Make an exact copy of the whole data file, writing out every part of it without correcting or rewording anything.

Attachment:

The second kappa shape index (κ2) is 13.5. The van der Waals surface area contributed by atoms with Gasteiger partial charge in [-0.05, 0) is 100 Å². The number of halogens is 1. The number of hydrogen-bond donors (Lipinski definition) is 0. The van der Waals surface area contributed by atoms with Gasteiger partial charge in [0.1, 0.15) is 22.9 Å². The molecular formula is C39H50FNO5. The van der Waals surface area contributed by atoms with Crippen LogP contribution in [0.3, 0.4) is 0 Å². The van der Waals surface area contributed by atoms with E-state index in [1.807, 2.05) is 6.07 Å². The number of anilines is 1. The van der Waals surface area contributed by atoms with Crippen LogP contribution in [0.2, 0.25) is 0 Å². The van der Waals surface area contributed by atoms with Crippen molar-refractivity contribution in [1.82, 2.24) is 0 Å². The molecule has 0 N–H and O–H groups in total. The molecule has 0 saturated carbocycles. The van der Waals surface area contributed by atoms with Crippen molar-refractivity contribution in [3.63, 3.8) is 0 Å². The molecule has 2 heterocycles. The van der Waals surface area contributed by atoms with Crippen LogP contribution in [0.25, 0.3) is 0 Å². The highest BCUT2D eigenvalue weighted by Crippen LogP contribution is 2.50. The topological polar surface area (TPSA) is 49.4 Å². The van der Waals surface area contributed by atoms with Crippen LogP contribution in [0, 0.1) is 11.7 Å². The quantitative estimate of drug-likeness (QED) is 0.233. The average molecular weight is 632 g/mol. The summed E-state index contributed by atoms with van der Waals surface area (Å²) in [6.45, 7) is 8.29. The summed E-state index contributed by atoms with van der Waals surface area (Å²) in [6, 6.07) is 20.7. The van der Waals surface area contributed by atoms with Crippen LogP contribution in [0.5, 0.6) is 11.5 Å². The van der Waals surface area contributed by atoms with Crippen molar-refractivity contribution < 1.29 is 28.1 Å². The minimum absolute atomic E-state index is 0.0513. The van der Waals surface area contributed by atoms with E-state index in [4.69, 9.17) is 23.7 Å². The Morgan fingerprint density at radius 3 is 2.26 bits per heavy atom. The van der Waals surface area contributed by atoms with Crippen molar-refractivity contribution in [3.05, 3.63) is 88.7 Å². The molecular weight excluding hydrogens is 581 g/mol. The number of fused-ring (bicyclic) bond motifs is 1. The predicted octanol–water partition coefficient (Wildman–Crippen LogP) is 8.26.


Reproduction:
The second kappa shape index (κ2) is 13.5. The van der Waals surface area contributed by atoms with Gasteiger partial charge in [-0.05, 0) is 100 Å². The number of halogens is 1. The number of hydrogen-bond donors (Lipinski definition) is 0. The van der Waals surface area contributed by atoms with Gasteiger partial charge in [0.1, 0.15) is 22.9 Å². The molecular formula is C39H50FNO5. The van der Waals surface area contributed by atoms with Crippen LogP contribution in [0.3, 0.4) is 0 Å². The van der Waals surface area contributed by atoms with E-state index in [1.807, 2.05) is 6.07 Å². The number of anilines is 1. The van der Waals surface area contributed by atoms with Crippen LogP contribution in [0.2, 0.25) is 0 Å². The van der Waals surface area contributed by atoms with Crippen molar-refractivity contribution in [1.82, 2.24) is 0 Å². The molecule has 0 N–H and O–H groups in total. The molecule has 0 saturated carbocycles. The van der Waals surface area contributed by atoms with Crippen molar-refractivity contribution in [3.63, 3.8) is 0 Å². The molecule has 2 heterocycles. The van der Waals surface area contributed by atoms with Crippen LogP contribution in [0.25, 0.3) is 0 Å². The highest BCUT2D eigenvalue weighted by Crippen LogP contribution is 2.50. The topological polar surface area (TPSA) is 49.4 Å². The van der Waals surface area contributed by atoms with Crippen LogP contribution in [0, 0.1) is 11.7 Å². The quantitative estimate of drug-likeness (QED) is 0.233. The average molecular weight is 632 g/mol. The summed E-state index contributed by atoms with van der Waals surface area (Å²) in [6.45, 7) is 8.29. The summed E-state index contributed by atoms with van der Waals surface area (Å²) in [6, 6.07) is 20.7. The van der Waals surface area contributed by atoms with Crippen LogP contribution in [0.5, 0.6) is 11.5 Å². The van der Waals surface area contributed by atoms with Crippen molar-refractivity contribution < 1.29 is 28.1 Å². The minimum absolute atomic E-state index is 0.0513. The van der Waals surface area contributed by atoms with E-state index in [4.69, 9.17) is 23.7 Å². The Morgan fingerprint density at radius 3 is 2.26 bits per heavy atom. The van der Waals surface area contributed by atoms with Crippen molar-refractivity contribution in [3.05, 3.63) is 88.7 Å². The molecular weight excluding hydrogens is 581 g/mol. The number of fused-ring (bicyclic) bond motifs is 1. The predicted octanol–water partition coefficient (Wildman–Crippen LogP) is 8.26.